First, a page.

I ask you this before we get to the story below: Which side are you more sympathetic – those who argue for protection of their freedom not to wear protective masks or those who insist that others wear mask to ensure the safety of them and others?
Let’s go to the story.
“I will not trade my freedom for your safety” – those are the actual words printed in large red letters on a poster carried by a mustachioed, pistol carrying protester with the American flag hovering in the background on Facebook.
By contrast, here is what someone posted in social media: “Sorry, but your freedom ends when it infringes on my health and safety.”
The centerpiece – yes, you guessed it – to these two opposing positions is the mask, particularly its role in minimizing the spread of COVID-19. Now prior to this pandemic, who would have thought that a mask of all things would emerge as a lightning rod in social interactions these days, and sometimes with tragic results.
From the killing a security guard who insisted that people put on masks before entering a store, to a rude shopper at a grocery store shouting obscenities at a cashier for requesting the same, masks seem to have “unmasked” pockets of ugliness that may have been simmering for a while.
“I’ve heard of Muslim women in America being taunted for wearing hijabs. I’ve heard of Jewish men being mocked for wearing yarmulkes, and now I’ve heard it all: a friend of mine being cursed by a passing stranger the other day for wearing a protective mask,” wrote columnist Frank Bruni.
Let us recount the definition and purpose of “masks” and “masking.”
The mask is designed to hide or ward off. In a cultural sense, “protective masks” are put on to avoid being found out, or as the late Maya Angelou wrote in her Paul Lawrence Dunbar adapted poem “We Wear the Mask,” to hide one’s pain and suffering:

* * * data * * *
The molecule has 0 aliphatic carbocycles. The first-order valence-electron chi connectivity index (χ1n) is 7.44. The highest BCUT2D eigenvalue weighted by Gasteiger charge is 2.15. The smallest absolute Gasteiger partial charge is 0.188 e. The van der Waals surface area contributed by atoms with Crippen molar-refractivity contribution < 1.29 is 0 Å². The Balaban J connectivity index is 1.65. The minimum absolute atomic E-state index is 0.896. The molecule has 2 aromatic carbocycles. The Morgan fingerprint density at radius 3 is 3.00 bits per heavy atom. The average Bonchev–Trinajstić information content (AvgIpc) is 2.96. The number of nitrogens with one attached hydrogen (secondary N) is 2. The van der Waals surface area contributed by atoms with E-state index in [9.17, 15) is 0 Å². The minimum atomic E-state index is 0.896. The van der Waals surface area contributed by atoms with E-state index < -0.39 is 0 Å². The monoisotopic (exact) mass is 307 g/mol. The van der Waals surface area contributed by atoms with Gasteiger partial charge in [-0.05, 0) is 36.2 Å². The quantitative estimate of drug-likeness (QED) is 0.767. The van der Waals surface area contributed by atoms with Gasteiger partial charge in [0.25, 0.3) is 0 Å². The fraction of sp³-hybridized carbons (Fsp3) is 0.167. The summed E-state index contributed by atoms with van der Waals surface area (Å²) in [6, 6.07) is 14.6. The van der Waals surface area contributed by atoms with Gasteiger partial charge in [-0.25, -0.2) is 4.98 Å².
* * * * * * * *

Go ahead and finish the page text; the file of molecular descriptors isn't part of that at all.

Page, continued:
“We wear the mask that grins and lies.
It shades our cheeks and hides our eyes.
This debt we pay to human guile
With torn and bleeding hearts. .
We smile and mouth the myriad subtleties.
Why should the world think otherwise
In counting all our tears and sighs.”
Nay let them only see us while
We wear the mask!”
So, if we peel back the proverbial onion, the question is what’s really behind the pushback against wearing masks and how can we establish our boundaries for personal safety before things get messy? I posed that question to “Maria,” “Andrew,” Bernard” and “Lisa.”
“Terry, my hunch is that distrust is what’s behind many conflicts these days, including in this situation. We don’t trust politicians, we don’t trust the government, we don’t trust Fox News or CNN, we don’t trust the police, we don’t trust Jews, blacks, Christians and Muslims, and we don’t trust science,” wrote Maria.
“Truth is that some people dislike change, and wearing masks is a big change for them,” expressed Andrew. “And on top of that some don’t care that their individual rights could be inimical to the rights of others. And for the most part we live in a ‘don’t you dare tell me what to do’ culture, especially if it’s perceived to come from the government.”
Bernard expanded on the Andrew’s opinion:
“At the core of this dispute is the indoctrination of Americans. America is a country were the individual is god. Individual ruggedness is the credo. In the true American mythology, the individual right to pursue happiness is the supreme doctrine. Every man for himself and may the Lord be with you is the fundamental belief. Who will make the final decision on this issue? Well, if this pandemic comes back with a vengeance, then the virus will make the decision.”
Now as is her style, Lisa takes a more measured solution-based response to this dilemma.
“Some are not wearing masks because they simply do not have them. Others do not understand that it is to protect others just in case they might be a carrier and have no symptoms and may not know it. And of course, some do not like to be told what to do.”
Warns Lisa, do not make assumptions. “Just distance yourself. Instead of saying “back off”, step aside and say, “I’m practicing social distancing,” if you have a need to say anything at all. Avoid “you” statements like “you are too close.” If you come across as judging, that puts people on the defensive.”
Asks Frank Bruni, “Masks have unmasked immeasurable distrust in America. Who’s working on a vaccine for that?’